Tracey Wickham was probably the greatest Australian swimmer to never win an Olympic medal. The tragedy for Wickham is that she peaked in non-Olympic years, 1978, and 1982. Her 800m and 400m freestyle world records set in 1978 stood for 9 and 10 years respectively. When her records were broken by Janet Evans of the USA, they were the longest standing records in swimming at the time.
Tracey began swimming at eight years of age and broke her first state age group record in the 200m backstroke two years later. Her first national gold medal came in the 200m individual medley at age 12, but it was the middle and distance freestyles which were to be Tracey’s strongest events. By 13, she was the youngest Australian athlete at the 1976 Olympics, and though she gained invaluable experience, she did not make a final.
In 1977 Tracey broke the 1500m freestyle world record in a solo swim. Two weeks later she broke the 800m freestyle world record and only six months later, the 400m freestyle world record.
In 1978 at the Edmonton Commonwealth Games, Tracey won the 400m and 800m freestyle events, each time beating teammate Michelle Ford into second. In the 800m, both girls were inside the world record and Tracey took six seconds off Ford’s world record to win in 8 min 24.62 seconds.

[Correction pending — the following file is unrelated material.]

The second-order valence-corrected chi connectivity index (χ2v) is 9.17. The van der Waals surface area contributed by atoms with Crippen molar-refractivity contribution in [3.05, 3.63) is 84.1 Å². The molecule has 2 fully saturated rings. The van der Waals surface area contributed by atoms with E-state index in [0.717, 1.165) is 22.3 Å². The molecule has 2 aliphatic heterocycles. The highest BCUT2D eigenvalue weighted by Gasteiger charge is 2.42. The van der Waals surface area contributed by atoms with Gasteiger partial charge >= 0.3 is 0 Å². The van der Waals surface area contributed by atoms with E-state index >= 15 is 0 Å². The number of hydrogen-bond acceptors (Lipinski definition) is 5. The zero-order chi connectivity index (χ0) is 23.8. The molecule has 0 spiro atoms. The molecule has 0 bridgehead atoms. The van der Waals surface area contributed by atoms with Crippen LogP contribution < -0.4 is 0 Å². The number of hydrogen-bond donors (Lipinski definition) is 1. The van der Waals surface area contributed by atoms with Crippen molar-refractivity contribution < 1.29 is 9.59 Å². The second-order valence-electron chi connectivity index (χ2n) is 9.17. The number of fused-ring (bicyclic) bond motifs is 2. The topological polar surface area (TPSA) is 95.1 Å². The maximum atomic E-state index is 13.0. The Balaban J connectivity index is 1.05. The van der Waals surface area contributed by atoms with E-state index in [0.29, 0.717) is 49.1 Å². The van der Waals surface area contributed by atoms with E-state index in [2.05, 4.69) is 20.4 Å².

Next came the Berlin World Championships and another record in the 400m freestyle, which held for nine and a half years. She also went on to win the 800m freestyle a few days later, to be Australia’s only gold medalist at the championships. Six months later at the Australian championships in Perth she lowered the 1500m freestyle world record by 8.2 seconds to 16:06.63. She also won the 200m, 400m, and 800m titles.
Tracey was selected for the 1980 Olympic team as Australia had decided not to officially boycott but decided to withdraw due to family and health reasons.
Tracey retired during 1980, but came back eight months later to win gold in the 100m butterfly and 200m freestyle at the Australian national championships.
Her coach, Laurie Lawrence, was her inspiration to start training for the 1982 Commonwealth Games in her hometown of Brisbane and with only a few months of serious preparation, everything went to plan. She repeated her 400m and 800m freestyle victories from four years earlier and won silver in the 200m freestyle. Tracey took the athletes oath at the opening ceremony and retired for good soon after the Games.
She was made a Member of the Order of the British Empire (MBE) in 1979 for her outstanding service to swimming, becoming the youngest Australian to be awarded the MBE. In 1992 she was inducted into the International Swimming Hall of Fame at Fort Lauderdale and in 2005, she was awarded the Medal of the Order of Australia (OAM) for her service to Australian swimming and to the development of young swimmers through teaching and coaching roles.